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- Youth unemployment is certainly a worrying challenge for most countries, especially at a time of economic instability and social unrest. However, to say that this is the largest issue is to overlook a range of equally pressing matters, as we will discuss now.
- It must be admitted that joblessness can undermine a young person’s economic prospects and consequent social mobility. Nevertheless, this issue can be ameliorated by coordinated action between the state and the private sector, as we have seen, for instance, in Canada recently. When this is realized, we can see that other concerns are at least as serious. Foremost among these is perhaps the issue of age demographics, whereby young people bear the burden for an increasingly elderly population with high longevity. This means that young people will pay higher taxes and work longer hours, possibly forcing them to migrate to countries where this pressure is lower. The effect of this is the ‘brain drain’ situation which can be seen in southern Europe, where young, ambitious people prefer to leave their countries altogether, exacerbating the problem for those remaining.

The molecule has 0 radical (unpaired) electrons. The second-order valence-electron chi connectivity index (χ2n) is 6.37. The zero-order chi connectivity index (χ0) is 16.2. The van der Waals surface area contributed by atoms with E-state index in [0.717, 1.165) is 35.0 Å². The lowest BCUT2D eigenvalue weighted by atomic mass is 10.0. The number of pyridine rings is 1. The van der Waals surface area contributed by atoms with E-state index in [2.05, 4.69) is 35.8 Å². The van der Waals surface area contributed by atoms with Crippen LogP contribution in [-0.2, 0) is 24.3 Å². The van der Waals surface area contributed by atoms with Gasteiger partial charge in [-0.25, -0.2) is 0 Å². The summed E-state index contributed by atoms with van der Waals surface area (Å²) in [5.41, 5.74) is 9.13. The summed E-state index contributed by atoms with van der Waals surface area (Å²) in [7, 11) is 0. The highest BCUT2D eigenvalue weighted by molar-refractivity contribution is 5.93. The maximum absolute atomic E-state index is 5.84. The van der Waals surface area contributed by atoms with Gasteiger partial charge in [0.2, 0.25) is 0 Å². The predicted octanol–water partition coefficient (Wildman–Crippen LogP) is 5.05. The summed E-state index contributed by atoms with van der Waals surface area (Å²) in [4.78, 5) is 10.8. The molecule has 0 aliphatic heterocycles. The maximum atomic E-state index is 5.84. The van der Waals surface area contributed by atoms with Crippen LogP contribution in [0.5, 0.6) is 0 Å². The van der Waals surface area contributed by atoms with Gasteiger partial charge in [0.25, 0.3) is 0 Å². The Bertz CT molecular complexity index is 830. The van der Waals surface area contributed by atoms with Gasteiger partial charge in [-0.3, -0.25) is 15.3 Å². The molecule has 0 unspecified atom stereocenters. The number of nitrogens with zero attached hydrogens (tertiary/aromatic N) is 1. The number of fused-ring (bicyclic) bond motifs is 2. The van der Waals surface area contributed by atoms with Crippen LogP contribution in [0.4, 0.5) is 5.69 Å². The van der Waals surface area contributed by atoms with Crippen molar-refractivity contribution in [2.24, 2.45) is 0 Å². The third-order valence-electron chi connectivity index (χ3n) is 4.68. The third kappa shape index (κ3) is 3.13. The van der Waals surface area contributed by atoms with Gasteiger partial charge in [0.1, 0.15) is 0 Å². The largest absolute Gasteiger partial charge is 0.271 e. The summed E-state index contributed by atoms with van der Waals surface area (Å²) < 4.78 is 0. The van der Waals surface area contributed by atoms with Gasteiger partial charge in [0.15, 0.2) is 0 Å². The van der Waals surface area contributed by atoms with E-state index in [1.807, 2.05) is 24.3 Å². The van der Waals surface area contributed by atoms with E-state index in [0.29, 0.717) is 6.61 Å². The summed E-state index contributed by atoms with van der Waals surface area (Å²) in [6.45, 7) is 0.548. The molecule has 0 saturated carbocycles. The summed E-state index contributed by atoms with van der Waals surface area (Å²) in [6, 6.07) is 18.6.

- Furthermore, we must remember that a substantial proportion of young people globally face existential threats such as famine, drought or outbreaks of disease. These problems are often caused by (or are compounded by) civil war, political instability or the corruption of people in power locally. Such risks are a danger to their safety in addition to their livelihood, and so would appear to be far more serious than unemployment.
- To conclude, it seems logical to accept that joblessness is a major challenge for young people. However, persistent trends in demographics among developed countries and the presence of physical dangers in developing countries should be regarded as at least as severe.